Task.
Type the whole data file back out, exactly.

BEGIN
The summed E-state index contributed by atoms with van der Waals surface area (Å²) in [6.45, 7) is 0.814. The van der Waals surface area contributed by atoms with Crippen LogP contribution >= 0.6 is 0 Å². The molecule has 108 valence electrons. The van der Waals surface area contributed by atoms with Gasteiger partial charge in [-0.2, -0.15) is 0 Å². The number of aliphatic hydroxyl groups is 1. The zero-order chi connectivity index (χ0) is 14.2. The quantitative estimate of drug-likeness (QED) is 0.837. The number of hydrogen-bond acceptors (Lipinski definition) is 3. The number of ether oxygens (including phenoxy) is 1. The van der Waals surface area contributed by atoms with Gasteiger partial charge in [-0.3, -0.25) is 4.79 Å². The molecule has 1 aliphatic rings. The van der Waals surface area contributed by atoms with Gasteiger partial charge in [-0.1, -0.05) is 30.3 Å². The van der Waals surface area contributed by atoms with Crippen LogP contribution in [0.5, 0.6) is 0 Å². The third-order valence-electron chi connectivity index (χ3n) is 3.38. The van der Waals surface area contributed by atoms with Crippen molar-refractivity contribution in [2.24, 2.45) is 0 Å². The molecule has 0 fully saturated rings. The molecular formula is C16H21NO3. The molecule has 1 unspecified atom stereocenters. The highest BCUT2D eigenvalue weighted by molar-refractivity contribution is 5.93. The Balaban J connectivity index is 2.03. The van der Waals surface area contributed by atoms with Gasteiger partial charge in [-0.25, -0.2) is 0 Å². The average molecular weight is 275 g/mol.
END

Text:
The summed E-state index contributed by atoms with van der Waals surface area (Å²) in [6.45, 7) is 0.814. The van der Waals surface area contributed by atoms with Crippen LogP contribution >= 0.6 is 0 Å². The molecule has 108 valence electrons. The van der Waals surface area contributed by atoms with Gasteiger partial charge in [-0.2, -0.15) is 0 Å². The number of aliphatic hydroxyl groups is 1. The zero-order chi connectivity index (χ0) is 14.2. The quantitative estimate of drug-likeness (QED) is 0.837. The number of hydrogen-bond acceptors (Lipinski definition) is 3. The number of ether oxygens (including phenoxy) is 1. The van der Waals surface area contributed by atoms with Gasteiger partial charge in [-0.3, -0.25) is 4.79 Å². The molecule has 1 aliphatic rings. The van der Waals surface area contributed by atoms with Gasteiger partial charge in [-0.1, -0.05) is 30.3 Å². The van der Waals surface area contributed by atoms with Crippen LogP contribution in [0.5, 0.6) is 0 Å². The third-order valence-electron chi connectivity index (χ3n) is 3.38. The van der Waals surface area contributed by atoms with Crippen molar-refractivity contribution in [2.24, 2.45) is 0 Å². The molecule has 0 fully saturated rings. The molecular formula is C16H21NO3. The molecule has 1 unspecified atom stereocenters. The highest BCUT2D eigenvalue weighted by molar-refractivity contribution is 5.93. The Balaban J connectivity index is 2.03. The van der Waals surface area contributed by atoms with Gasteiger partial charge in [-0.25, -0.2) is 0 Å². The average molecular weight is 275 g/mol.